Orleans this week. Two tons of saltpeter were ordered from Augusta to New Orleans on the 19th instant.
J. P. BENJAMIN,
Acting Secretary of War.
NEW ORLEANS, September 23, 1861.
SECRETARY OF WAR:
I have countermanded the movement of the Third Regiment to General Polk at the wish and with the concurrence of Governor Moore.
D. E. TWIGGS.
Richmond, Va., September 23, 1861.
Honorable SECRETARY OF WAR:
SIR: The defensive works for the protection of Mobile Bay and city consist of Forts Morgan and Gaines, a battery at Grant's Pass, and other batteries now under construction in the immediate neighborhood of the city. Fort Morgan has five 10-inch columbiads, two of them known to be mounted; two others probably so; the fifth on the way, not arrived. Some ten other heavy guns (rifled) and columbiads ordered by Mr. Secretary Walker are anxiously expected, and are believed to be under fabrication in this city. There are also but thirty-eight 32-pounders mounted on the work, which are now being rifled. From these last we cannot expect the full range and power of guns made of rifling, but when the full armament shall have been received it will be formidable. Two redoubts are under construction on the land side in advance of Fort Morgan. Present garrison, one regiment:
Fort Gaines is opposite Fort Morgan, 3 1/4 miles distant, and the two are required to protect the intervening channel. This work was intended to mount one columbiad in each bastion (five of them) and fifty 32-pounders in barbette on the curtains. It has two 10-inch columbiads, probably not yet mounted, as their carriages (new iron) do not fit the old and usual form of traverse circle. The alteration is being made. Two rifled guns and one 8-inch smooth bore are required there, and will be mae in this city. Ten 32-pounders are mounted on the curtains. Four of its flanking guns have been received, and are probably mounted. Sixteen more of the last-named guns (howitzers) are required, and are being made at Florence, Ala. The present garrison of Fort Gaines is supposed to be three companies.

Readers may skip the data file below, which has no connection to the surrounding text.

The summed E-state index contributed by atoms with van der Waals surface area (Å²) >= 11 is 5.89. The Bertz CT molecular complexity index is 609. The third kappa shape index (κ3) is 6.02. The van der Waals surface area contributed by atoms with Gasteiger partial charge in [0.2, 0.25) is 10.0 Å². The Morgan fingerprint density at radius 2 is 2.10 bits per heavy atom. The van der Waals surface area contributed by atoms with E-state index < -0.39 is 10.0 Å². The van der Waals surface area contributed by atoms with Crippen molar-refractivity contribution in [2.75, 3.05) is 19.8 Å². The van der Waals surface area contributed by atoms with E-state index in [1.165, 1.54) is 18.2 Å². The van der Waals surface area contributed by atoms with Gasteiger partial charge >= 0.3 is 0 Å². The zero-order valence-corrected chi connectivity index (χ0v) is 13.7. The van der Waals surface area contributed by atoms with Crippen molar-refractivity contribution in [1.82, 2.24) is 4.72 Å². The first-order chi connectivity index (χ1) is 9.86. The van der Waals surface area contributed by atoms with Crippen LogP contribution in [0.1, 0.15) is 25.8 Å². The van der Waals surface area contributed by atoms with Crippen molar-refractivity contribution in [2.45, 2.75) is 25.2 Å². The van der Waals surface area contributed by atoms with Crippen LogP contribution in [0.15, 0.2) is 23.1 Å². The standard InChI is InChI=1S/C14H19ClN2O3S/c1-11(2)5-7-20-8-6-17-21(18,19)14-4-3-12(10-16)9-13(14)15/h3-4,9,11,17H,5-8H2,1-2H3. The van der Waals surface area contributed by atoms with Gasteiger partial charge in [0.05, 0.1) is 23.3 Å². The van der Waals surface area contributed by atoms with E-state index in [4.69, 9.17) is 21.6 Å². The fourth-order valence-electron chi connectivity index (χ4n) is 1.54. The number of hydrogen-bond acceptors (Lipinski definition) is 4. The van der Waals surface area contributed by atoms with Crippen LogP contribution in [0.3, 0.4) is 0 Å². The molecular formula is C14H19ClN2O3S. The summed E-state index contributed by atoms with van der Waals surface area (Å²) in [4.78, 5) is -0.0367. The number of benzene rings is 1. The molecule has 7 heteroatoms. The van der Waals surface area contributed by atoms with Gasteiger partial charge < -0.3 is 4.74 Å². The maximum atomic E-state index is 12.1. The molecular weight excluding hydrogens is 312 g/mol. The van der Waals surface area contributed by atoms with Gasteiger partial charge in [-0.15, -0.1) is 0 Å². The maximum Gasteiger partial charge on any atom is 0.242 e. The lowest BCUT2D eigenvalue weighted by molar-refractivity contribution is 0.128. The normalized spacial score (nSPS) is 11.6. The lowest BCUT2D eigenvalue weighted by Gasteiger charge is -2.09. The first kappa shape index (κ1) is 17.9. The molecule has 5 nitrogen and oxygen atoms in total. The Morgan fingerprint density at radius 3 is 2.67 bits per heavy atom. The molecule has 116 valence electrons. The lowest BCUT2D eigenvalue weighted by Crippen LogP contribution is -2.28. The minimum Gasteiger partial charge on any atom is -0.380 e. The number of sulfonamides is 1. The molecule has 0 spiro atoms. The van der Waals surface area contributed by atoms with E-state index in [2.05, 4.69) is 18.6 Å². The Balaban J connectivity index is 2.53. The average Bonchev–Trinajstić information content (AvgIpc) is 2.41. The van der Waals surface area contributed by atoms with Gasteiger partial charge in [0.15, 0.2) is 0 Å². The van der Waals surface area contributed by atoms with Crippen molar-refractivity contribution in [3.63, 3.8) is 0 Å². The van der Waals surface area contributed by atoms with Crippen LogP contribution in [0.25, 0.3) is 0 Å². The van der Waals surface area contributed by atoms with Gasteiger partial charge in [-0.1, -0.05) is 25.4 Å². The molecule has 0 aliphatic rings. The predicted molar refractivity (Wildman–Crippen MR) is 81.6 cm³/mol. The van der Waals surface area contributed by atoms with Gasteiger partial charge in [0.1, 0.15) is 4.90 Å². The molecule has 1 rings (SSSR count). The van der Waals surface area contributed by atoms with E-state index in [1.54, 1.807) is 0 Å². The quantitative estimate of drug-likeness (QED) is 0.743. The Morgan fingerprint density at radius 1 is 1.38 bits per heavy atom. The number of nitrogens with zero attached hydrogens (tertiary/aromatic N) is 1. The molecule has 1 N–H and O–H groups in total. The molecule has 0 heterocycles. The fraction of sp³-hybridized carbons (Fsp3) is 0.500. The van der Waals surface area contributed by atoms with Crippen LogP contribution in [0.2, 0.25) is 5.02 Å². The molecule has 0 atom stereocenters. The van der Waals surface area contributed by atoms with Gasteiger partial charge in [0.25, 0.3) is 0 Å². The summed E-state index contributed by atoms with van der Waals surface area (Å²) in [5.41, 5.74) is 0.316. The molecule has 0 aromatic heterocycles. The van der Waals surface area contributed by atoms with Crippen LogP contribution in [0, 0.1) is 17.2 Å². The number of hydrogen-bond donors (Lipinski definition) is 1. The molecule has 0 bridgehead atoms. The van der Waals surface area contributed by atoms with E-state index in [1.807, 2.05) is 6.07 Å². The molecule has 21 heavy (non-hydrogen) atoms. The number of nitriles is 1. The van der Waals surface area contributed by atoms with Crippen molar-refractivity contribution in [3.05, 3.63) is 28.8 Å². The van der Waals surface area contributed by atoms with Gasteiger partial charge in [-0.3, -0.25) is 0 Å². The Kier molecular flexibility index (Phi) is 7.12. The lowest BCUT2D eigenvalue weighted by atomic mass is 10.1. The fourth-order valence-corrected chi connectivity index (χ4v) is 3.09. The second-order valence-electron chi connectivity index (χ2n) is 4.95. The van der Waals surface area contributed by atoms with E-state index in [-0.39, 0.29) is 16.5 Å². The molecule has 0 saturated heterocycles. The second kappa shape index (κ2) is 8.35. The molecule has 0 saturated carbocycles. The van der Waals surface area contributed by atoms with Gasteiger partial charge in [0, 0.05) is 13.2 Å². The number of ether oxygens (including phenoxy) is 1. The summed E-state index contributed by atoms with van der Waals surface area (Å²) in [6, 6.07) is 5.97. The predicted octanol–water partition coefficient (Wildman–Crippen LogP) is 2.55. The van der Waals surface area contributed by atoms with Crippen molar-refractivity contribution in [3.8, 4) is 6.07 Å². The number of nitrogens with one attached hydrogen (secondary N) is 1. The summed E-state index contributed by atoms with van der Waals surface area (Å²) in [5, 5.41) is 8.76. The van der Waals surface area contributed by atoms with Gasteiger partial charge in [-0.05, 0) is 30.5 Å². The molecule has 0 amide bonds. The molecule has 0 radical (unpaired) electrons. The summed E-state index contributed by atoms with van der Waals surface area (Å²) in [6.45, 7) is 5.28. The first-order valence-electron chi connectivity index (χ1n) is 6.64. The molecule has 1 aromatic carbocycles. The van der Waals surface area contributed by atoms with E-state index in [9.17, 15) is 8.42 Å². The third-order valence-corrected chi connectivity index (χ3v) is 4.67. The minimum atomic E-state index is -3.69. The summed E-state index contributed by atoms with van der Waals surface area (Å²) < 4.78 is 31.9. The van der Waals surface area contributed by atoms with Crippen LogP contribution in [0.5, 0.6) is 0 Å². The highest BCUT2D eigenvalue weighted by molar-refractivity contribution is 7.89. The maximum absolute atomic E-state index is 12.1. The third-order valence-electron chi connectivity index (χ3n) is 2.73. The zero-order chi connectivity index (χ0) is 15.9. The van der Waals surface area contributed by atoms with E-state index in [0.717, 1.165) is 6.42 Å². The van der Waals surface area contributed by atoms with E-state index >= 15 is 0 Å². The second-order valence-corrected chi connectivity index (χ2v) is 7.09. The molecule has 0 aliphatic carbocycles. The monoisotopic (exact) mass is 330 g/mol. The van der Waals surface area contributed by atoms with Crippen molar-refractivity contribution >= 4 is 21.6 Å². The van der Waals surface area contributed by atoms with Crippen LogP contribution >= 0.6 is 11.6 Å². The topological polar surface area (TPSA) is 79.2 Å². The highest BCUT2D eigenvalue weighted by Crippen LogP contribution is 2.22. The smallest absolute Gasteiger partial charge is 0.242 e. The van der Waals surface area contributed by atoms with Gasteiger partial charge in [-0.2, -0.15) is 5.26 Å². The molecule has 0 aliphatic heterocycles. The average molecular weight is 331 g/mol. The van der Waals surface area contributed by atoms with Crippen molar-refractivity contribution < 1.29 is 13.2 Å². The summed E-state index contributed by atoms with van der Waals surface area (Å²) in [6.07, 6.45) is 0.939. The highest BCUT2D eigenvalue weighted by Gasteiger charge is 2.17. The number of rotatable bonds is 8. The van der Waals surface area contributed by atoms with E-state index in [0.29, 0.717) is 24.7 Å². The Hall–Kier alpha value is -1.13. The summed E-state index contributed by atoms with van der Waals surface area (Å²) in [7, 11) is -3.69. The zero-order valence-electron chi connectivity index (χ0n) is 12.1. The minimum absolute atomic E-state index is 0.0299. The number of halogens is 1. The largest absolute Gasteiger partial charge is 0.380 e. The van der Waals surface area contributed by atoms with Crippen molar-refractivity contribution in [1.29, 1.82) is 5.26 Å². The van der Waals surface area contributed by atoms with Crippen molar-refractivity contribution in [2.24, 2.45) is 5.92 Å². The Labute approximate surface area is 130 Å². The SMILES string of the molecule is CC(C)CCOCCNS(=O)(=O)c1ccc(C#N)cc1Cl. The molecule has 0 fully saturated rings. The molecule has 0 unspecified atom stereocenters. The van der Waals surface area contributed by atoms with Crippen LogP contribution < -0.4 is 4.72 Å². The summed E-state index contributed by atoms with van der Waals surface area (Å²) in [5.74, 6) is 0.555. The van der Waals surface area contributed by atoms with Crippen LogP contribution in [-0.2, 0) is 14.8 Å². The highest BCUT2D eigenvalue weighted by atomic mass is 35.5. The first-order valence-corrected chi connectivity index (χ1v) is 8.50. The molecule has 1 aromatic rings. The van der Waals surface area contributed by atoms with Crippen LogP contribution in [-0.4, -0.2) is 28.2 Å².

Fort Morgan and Fort Gines are permanent works, with walls of brick masonry. The battery at Grant's Pass mounts three 32-pounders, which will soon be rifled; garrison, one company. Near the city, in the neighborhood of Choctaw Pass, a battery is being built in the water to command the channel in case small vessels should run past the forts or armed launches be hauled across the peninsula of Mobile Point. Some batteries are being thrown up on the land front of the city, for which guns were ordered by Mr. Secretary Walker. The labor for this last work is understood to be furnished gratuitously by the citizens.
The great want of Mobile Bay is armed steamer, to cope with any armed small craft which might steal into the bay at night or be hauled over land, as already mentioned. A single armed launch could cut off communication between the city and the forts, for there is literally nothing in which to make head against such an invader. A steamer